Evaluating growth hormone deficiency (GHD) when it occurs as a late effect of radiotherapy in childhood cancer survivors is an opportunity to provide these patients with appropriate therapy, and the controversy about the benefit-to-risk ratio of these treatments “highlights the importance of appropriate patient selection and accuracy of testing for GHD,” according to a study published in the Journal of Clinical Endocrinology & Metabolism.
There is limited data and guidance available for selecting laboratory testing modalities for diagnosing GHD that occurs as a late effect of radiotherapy in childhood cancer survivors. An Endocrine Society taskforce was charged with developing guidance on the management of hypothalamic/pituitary (HP) and growth disorders in childhood cancer survivors and conducted a literature review to evaluate screening for GHD. Specifically, the evaluation was of studies using insulin-like growth factor (IGF)-I and/or IGFBP-3 measurements compared with GH dynamic testing and GHD diagnoses using various GH dynamic tests.
A total of 15 studies (IGF-I [n=8] and IGFBP-3 [n=7]) was included, with a total cohort of 477 patients. Researchers found that overall, both IGF-I and IGFBP-3 had suboptimal diagnostic accuracy but had a strong correlation, although using both tests simultaneously did not add to the diagnostic accuracy of either test used alone. Even though there was high variability in the testing protocols, dynamic tests were the most accurate for appropriately identifying patients with GHD. The insulin tolerance test (ITT) was the most accepted reference test when used alone or in combination with arginine but the performance of growth hormone-releasing hormone and/or arginine stimulation were similar to ITT. GHRH with arginine stimulation had 88% specificity and 66% sensitivity when compared with ITT. The data was insufficient to determine the accuracy of serial GH testing.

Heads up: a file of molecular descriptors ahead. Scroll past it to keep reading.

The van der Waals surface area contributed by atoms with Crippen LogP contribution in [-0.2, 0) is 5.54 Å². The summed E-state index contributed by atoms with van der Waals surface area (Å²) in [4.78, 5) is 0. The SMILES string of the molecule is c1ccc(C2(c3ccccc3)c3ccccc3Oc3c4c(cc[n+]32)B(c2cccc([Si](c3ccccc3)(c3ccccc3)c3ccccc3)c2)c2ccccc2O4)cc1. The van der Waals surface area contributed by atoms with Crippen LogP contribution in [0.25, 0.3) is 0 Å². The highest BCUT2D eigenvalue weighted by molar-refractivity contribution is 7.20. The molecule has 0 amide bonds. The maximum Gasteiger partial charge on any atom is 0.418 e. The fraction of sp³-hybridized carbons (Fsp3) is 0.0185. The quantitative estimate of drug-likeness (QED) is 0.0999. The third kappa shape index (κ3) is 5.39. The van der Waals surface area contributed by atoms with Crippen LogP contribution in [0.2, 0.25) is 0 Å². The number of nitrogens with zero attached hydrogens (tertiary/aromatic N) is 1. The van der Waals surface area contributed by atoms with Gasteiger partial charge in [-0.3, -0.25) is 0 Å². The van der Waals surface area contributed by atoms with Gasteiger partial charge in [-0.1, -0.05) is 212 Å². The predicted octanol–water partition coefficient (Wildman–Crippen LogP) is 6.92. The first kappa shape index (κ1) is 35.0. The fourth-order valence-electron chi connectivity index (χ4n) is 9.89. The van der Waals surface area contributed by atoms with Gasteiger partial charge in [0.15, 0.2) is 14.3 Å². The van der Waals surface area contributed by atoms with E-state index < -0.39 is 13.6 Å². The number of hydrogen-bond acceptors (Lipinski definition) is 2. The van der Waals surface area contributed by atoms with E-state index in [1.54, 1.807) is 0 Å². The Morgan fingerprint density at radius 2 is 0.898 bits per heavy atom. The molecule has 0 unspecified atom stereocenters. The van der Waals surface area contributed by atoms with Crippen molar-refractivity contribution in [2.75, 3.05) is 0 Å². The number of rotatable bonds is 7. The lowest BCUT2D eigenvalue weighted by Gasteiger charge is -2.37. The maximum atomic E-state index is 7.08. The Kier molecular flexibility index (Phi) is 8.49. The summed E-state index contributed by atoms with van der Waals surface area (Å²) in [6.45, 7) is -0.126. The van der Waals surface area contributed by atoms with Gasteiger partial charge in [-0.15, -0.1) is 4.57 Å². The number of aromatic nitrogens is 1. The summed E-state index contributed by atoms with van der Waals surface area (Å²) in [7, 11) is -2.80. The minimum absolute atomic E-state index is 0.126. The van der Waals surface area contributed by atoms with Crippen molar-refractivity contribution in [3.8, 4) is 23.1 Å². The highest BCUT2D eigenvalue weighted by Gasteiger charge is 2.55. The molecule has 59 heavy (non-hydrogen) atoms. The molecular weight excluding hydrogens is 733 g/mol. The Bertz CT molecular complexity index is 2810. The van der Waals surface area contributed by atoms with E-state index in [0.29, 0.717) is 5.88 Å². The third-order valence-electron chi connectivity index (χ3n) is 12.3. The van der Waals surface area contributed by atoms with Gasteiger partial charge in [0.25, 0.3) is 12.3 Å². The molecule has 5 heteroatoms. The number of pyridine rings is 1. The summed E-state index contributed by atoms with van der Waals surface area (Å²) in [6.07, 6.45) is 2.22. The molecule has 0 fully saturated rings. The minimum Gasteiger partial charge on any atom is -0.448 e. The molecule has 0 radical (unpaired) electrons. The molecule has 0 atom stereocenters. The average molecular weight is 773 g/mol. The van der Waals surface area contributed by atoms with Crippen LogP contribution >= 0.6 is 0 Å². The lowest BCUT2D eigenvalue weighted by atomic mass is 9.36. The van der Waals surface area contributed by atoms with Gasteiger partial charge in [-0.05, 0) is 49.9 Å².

“The diagnostic accuracy of various dynamic tests for growth hormone deficiency in childhood cancer survivors appears to follow the same patterns as in other patients,” wrote the investigators.
Sfeir JG, Kittah NE, Tamhane SU, et al. Diagnosis of growth hormone deficiency as a late effect of radiotherapy in survivors of childhood cancers [published online June 29, 2018]. J Clin Endocrinol Metab. doi:10.1210/jc.2018-01204